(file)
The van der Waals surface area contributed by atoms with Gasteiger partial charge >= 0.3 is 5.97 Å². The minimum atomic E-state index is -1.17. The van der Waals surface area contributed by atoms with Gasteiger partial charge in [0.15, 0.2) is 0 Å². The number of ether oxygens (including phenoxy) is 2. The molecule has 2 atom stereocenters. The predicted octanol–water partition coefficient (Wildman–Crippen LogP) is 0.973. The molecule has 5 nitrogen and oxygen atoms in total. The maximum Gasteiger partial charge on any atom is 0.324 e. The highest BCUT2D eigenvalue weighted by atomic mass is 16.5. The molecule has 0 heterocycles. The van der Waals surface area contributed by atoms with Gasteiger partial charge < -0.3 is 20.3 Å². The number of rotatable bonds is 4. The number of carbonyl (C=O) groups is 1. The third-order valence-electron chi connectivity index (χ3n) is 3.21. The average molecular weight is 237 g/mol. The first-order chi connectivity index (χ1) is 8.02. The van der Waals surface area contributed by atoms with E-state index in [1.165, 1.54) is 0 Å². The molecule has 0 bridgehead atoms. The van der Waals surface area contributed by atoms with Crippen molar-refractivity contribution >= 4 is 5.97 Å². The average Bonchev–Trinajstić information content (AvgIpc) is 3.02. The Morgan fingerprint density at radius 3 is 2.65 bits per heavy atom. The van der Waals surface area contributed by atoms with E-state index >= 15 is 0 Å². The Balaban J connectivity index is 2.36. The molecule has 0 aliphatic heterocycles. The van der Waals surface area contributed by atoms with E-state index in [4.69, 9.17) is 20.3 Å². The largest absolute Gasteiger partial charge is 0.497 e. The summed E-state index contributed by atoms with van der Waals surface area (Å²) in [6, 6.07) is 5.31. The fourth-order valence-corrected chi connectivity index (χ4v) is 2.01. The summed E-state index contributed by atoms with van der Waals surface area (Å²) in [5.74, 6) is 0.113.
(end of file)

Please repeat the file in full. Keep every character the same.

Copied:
The van der Waals surface area contributed by atoms with Gasteiger partial charge >= 0.3 is 5.97 Å². The minimum atomic E-state index is -1.17. The van der Waals surface area contributed by atoms with Gasteiger partial charge in [0.15, 0.2) is 0 Å². The number of ether oxygens (including phenoxy) is 2. The molecule has 2 atom stereocenters. The predicted octanol–water partition coefficient (Wildman–Crippen LogP) is 0.973. The molecule has 5 nitrogen and oxygen atoms in total. The maximum Gasteiger partial charge on any atom is 0.324 e. The highest BCUT2D eigenvalue weighted by atomic mass is 16.5. The molecule has 0 heterocycles. The van der Waals surface area contributed by atoms with Gasteiger partial charge < -0.3 is 20.3 Å². The number of rotatable bonds is 4. The number of carbonyl (C=O) groups is 1. The third-order valence-electron chi connectivity index (χ3n) is 3.21. The average molecular weight is 237 g/mol. The first-order chi connectivity index (χ1) is 8.02. The van der Waals surface area contributed by atoms with E-state index in [1.165, 1.54) is 0 Å². The molecule has 0 bridgehead atoms. The van der Waals surface area contributed by atoms with Crippen molar-refractivity contribution >= 4 is 5.97 Å². The average Bonchev–Trinajstić information content (AvgIpc) is 3.02. The Morgan fingerprint density at radius 3 is 2.65 bits per heavy atom. The van der Waals surface area contributed by atoms with E-state index >= 15 is 0 Å². The Balaban J connectivity index is 2.36. The molecule has 0 aliphatic heterocycles. The van der Waals surface area contributed by atoms with E-state index in [4.69, 9.17) is 20.3 Å². The largest absolute Gasteiger partial charge is 0.497 e. The summed E-state index contributed by atoms with van der Waals surface area (Å²) in [6, 6.07) is 5.31. The fourth-order valence-corrected chi connectivity index (χ4v) is 2.01. The summed E-state index contributed by atoms with van der Waals surface area (Å²) in [5.74, 6) is 0.113.